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Asian affinity groups gather to celebrate Lunar New Year

A group of students sit around tables eating in a dimly-lit room decorated with red lanterns.
Seven East and Southeast Asian student groups hosted a Lunar New Year celebration in the Carl A. Fields Center on Thursday, Feb. 8.
Courtesy of Brandon Le

For Xuanying Hua ’26, the President of the Malaysian and Singaporean Association (MASA), Lunar New Year is best represented by “tuán ​yuán fàn” — a Chinese phrase that signifies gathering together and sharing food in a “reunion dinner” to bring in the new year. 

However, for students away from home, celebrating the Lunar New Year at Princeton can “feel very different,” Vietnamese Student Association (VSA) President Sabrina Van ’26 told The Daily Princetonian.


Hoping to bring the Lunar New Year experience to campus, seven Asian affinity groups hosted a joint Lunar New Year celebration at the Carl A. Fields Center last Thursday, Feb. 8. VSA organized the event and brought food. The six other groups, the Asian American, Chinese, Taiwanese, Japanese, Filipino, and Malaysian and Singaporean student organizations also contributed their own cultural foods. According to its website, the Carl A. Fields Center is a space where “diverse perspectives and experiences of race, class, gender and their intersections are supported and challenged, questioned and answered.”

“Lunar New Year, at its core, is meant to celebrate the beginning of the lunisolar calendar and the coming of spring,” Van later wrote to the ‘Prince’ in an email. “However, [Lunar New Year] is also a time to wish good luck, prosperity, and good health to others. It is a time for families to reunite, eat traditional dishes, and celebrate the coming year together.” 

While each respective culture has its own traditions, this event sought to highlight the shared “concept of eating together with your loved ones,” Hua told the ‘Prince.’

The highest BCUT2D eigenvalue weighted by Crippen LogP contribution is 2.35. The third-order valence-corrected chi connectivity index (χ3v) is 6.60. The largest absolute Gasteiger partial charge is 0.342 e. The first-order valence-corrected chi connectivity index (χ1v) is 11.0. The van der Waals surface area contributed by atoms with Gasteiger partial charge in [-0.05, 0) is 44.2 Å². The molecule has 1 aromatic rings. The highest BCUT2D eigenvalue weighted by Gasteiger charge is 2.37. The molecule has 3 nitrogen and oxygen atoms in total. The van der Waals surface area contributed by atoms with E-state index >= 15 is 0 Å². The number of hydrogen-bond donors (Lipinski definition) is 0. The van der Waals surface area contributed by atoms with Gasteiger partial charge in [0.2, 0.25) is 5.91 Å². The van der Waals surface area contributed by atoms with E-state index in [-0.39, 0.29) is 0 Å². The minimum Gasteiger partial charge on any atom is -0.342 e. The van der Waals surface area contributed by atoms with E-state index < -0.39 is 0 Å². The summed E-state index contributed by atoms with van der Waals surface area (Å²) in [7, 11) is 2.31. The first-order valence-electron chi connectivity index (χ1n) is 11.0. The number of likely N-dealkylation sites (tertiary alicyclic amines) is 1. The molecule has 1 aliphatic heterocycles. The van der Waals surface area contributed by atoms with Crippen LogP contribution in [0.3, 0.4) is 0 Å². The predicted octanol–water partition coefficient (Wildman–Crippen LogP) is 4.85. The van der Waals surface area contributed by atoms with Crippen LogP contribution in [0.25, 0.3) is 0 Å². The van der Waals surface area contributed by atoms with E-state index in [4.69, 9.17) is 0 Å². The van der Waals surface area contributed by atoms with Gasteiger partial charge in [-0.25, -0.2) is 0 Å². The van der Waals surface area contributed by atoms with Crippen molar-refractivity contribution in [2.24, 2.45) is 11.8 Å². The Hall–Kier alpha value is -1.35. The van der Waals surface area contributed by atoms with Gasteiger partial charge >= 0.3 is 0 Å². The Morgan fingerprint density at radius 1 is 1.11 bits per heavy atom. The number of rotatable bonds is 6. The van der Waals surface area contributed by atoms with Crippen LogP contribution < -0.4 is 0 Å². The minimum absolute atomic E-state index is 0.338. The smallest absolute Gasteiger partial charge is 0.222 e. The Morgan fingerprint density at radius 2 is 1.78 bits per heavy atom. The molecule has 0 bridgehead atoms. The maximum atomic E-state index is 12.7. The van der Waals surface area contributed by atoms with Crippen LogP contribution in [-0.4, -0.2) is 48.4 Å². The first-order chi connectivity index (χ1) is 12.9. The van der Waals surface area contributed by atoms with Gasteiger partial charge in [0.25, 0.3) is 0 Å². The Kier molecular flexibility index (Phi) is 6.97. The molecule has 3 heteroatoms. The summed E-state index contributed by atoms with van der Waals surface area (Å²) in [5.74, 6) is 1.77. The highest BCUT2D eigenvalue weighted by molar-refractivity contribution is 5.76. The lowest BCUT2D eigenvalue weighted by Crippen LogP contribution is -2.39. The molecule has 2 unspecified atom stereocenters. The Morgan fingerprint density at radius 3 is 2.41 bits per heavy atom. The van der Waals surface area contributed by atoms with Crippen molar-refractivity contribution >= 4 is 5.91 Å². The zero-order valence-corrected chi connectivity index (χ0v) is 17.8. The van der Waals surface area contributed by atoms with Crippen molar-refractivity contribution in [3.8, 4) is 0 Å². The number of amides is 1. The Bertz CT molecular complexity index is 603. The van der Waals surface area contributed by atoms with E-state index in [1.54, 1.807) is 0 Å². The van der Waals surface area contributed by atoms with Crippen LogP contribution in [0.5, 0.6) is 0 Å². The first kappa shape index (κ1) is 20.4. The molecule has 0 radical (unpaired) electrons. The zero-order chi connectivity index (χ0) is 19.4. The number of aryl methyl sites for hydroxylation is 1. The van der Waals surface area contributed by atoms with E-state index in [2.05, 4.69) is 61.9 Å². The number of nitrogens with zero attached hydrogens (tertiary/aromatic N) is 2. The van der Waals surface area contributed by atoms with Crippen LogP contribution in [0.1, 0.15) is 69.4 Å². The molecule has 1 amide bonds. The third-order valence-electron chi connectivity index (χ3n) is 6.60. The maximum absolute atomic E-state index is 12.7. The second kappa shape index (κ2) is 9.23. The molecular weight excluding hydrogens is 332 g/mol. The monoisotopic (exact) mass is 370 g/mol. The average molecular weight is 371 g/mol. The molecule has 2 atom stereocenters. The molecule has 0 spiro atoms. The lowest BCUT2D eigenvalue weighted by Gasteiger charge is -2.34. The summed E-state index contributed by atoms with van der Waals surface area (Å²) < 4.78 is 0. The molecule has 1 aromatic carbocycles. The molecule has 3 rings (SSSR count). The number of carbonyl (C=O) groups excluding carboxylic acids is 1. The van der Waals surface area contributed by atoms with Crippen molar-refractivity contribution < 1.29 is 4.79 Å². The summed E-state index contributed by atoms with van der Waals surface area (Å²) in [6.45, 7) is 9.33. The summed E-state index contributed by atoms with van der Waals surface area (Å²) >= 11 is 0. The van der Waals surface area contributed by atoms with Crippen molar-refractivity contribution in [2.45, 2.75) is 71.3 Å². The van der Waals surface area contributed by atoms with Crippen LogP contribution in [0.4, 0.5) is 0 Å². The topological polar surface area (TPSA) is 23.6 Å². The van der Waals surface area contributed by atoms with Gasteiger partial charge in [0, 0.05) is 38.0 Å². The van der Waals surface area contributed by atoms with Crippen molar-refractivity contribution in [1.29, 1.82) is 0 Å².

“While the traditions and foods vary between cultures, I’m happy our event was able to offer everyone a piece of each culture whether it was from the food or the music,” Van wrote. 

Each organization committed to bringing “traditional cultural food” to the event, Van told the ‘Prince.’ She and Mason Thieu ’25, one of VSA’s social chairs, traveled to Philadelphia to buy bánh tét (a sticky rice cake rolled in a banana leaf) from a Vietnamese temple. Meanwhile, Hua contacted the local Thai Pin restaurant to cater mango sticky rice, red bean soup, and bobochacha.

“The owner [was] really excited, because although she’s Malaysian, she focuses more on Thai food here,” Hua said. “She was really excited to start cooking some Malaysian desserts for us.”


Other foods included onigiri from the Japanese Student Association, mapo tofu from the Chinese Student Association, boba and popcorn chicken from the Taiwanese Student Association, and lumpia from the Princeton Filipino Community. 

The Princeton VSA also reached out to the Rutgers University–New Brunswick VSA to coordinate a traditional lion dance to celebrate the coming Year of the Dragon. According to Hua, the lion dance tradition stems from a folktale in which the lion drives away a mythical monster. She added that the Rutgers dragon “spit out” red packets into the audience, corresponding to the practice of elders giving younger family members red envelopes to symbolize luck and prosperity. 

The event also had red lantern decorations, a live DJ from VSA playing Asian pop songs, and a space for students of all different cultures to share their experiences and enjoy themselves.

“I really enjoyed the event … there was a lot of food and it was a really good time, plus I was at a table with a bunch of good friends,” Zayvinn Lin ’25 told the ‘Prince’ at the event.

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Van said that she hopes to continue the joint Lunar New Year celebration in future years. 

“The event was an overwhelming success, and I couldn’t have been more grateful for all the executive boards and groups that contributed,” she elaborated. “Upon seeing the long line extending onto the Street, I was excited to see so many people wanting to join us to celebrate Lunar New Year.” 

Elisabeth Stewart is an assistant News editor for the ‘Prince.’

Matteo Torres is a News contributor for the ‘Prince.’

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